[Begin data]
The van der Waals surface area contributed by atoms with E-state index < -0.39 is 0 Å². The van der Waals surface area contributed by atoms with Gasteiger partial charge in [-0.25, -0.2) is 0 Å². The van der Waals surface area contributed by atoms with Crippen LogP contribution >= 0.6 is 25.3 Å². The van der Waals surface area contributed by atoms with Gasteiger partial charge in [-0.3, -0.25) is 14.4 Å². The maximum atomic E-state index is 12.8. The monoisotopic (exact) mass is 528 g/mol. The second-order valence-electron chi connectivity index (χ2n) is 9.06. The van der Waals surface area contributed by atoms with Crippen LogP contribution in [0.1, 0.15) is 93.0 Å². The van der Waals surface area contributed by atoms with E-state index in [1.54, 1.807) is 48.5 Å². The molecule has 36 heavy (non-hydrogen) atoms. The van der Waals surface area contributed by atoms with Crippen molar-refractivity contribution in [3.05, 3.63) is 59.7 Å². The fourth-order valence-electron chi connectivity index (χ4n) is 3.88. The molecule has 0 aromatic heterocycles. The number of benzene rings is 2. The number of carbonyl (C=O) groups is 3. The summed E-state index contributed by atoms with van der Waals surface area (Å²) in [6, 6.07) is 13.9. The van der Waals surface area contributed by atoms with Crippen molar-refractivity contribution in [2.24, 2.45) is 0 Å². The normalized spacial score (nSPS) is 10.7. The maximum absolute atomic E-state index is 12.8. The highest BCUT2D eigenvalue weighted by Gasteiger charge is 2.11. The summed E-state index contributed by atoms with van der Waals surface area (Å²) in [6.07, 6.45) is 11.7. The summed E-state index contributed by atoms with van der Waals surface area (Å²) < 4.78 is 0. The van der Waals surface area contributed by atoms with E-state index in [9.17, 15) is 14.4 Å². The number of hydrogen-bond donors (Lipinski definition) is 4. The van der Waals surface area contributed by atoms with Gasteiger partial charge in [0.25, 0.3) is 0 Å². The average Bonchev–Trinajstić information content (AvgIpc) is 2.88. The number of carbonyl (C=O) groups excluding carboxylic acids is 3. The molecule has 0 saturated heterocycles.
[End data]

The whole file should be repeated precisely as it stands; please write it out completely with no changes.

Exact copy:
The van der Waals surface area contributed by atoms with E-state index < -0.39 is 0 Å². The van der Waals surface area contributed by atoms with Gasteiger partial charge in [-0.25, -0.2) is 0 Å². The van der Waals surface area contributed by atoms with Crippen LogP contribution >= 0.6 is 25.3 Å². The van der Waals surface area contributed by atoms with Gasteiger partial charge in [-0.3, -0.25) is 14.4 Å². The maximum atomic E-state index is 12.8. The monoisotopic (exact) mass is 528 g/mol. The second-order valence-electron chi connectivity index (χ2n) is 9.06. The van der Waals surface area contributed by atoms with Crippen LogP contribution in [0.1, 0.15) is 93.0 Å². The van der Waals surface area contributed by atoms with E-state index in [1.54, 1.807) is 48.5 Å². The molecule has 36 heavy (non-hydrogen) atoms. The van der Waals surface area contributed by atoms with Crippen molar-refractivity contribution in [3.05, 3.63) is 59.7 Å². The fourth-order valence-electron chi connectivity index (χ4n) is 3.88. The molecule has 0 aromatic heterocycles. The number of benzene rings is 2. The number of carbonyl (C=O) groups is 3. The summed E-state index contributed by atoms with van der Waals surface area (Å²) in [6, 6.07) is 13.9. The van der Waals surface area contributed by atoms with Crippen molar-refractivity contribution in [2.24, 2.45) is 0 Å². The normalized spacial score (nSPS) is 10.7. The maximum absolute atomic E-state index is 12.8. The highest BCUT2D eigenvalue weighted by Gasteiger charge is 2.11. The summed E-state index contributed by atoms with van der Waals surface area (Å²) in [6.07, 6.45) is 11.7. The summed E-state index contributed by atoms with van der Waals surface area (Å²) < 4.78 is 0. The van der Waals surface area contributed by atoms with E-state index in [9.17, 15) is 14.4 Å². The number of hydrogen-bond donors (Lipinski definition) is 4. The van der Waals surface area contributed by atoms with Gasteiger partial charge in [0.25, 0.3) is 0 Å². The average Bonchev–Trinajstić information content (AvgIpc) is 2.88. The number of carbonyl (C=O) groups excluding carboxylic acids is 3. The molecule has 0 saturated heterocycles.